Microsoft, Minecraft and Mojang: Here's How to Make Sense of Microsoft's $2.5B Purchase
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After some speculation, it's official: Microsoft has purchased voxel-based sandbox game Minecraft for $2.5 billion. Maybe that makes perfect sense to you and maybe it doesn't. This past weekend as we discussed the massive purchase, my mother asked my why on earth Microsoft would want to buy Minecraft for anything approaching that much money. My answer? That it might be better to think of it in terms of why a company might want to buy Barbie or Lego. They're monolithic brands; highly recognizable, widely available and beloved by huge swathes of customers, both young and old. There are already teenagers who look at Minecraft with nostalgia right alongside people experiencing it for the very first time. It's a cultural touchstone.
But there's more to it than that. If you break this purchase down into its most basic economic terms, as analyst Michael Pachter did at GamesBeat 2014, it makes perfect sense. Polygon's Owen Good has picked the juiciest bits out of Pachter's comments on Microsoft's acquisition of Minecraft, and summarizes the issue succinctly:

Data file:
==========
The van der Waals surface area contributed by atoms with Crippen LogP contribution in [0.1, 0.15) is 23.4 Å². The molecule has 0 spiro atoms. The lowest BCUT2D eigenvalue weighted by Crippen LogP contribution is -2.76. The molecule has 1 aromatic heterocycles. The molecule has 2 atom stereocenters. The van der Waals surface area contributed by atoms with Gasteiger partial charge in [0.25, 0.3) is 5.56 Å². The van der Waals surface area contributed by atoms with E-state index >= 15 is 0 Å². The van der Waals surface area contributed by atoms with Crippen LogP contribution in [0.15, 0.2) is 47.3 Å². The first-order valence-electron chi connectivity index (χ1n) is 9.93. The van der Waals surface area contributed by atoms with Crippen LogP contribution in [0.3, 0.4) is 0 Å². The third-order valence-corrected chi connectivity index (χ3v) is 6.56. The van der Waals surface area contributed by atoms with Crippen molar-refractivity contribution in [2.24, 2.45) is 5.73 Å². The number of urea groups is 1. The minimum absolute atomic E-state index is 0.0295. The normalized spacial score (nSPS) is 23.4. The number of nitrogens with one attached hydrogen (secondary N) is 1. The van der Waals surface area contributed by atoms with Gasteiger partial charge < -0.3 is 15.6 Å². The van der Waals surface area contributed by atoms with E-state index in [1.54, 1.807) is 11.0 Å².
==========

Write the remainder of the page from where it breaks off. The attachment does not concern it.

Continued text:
Essentially, Microsoft expects to make more money from Minecraft than it would make if that $2.5 billion sat in the bank for a year and generated $25 million in interest. And yes, given the sales of the game — which just launched on Xbox One and PlayStation 4 — not to mention the merchandise licensing that Minecraft has seen to date, $25 million sounds like a very, very doable number.
For more, be sure to read Good's full piece on Polygon, or go straight to the source andwatch the archive of Pachter's GamesBeat talk over on Twitch.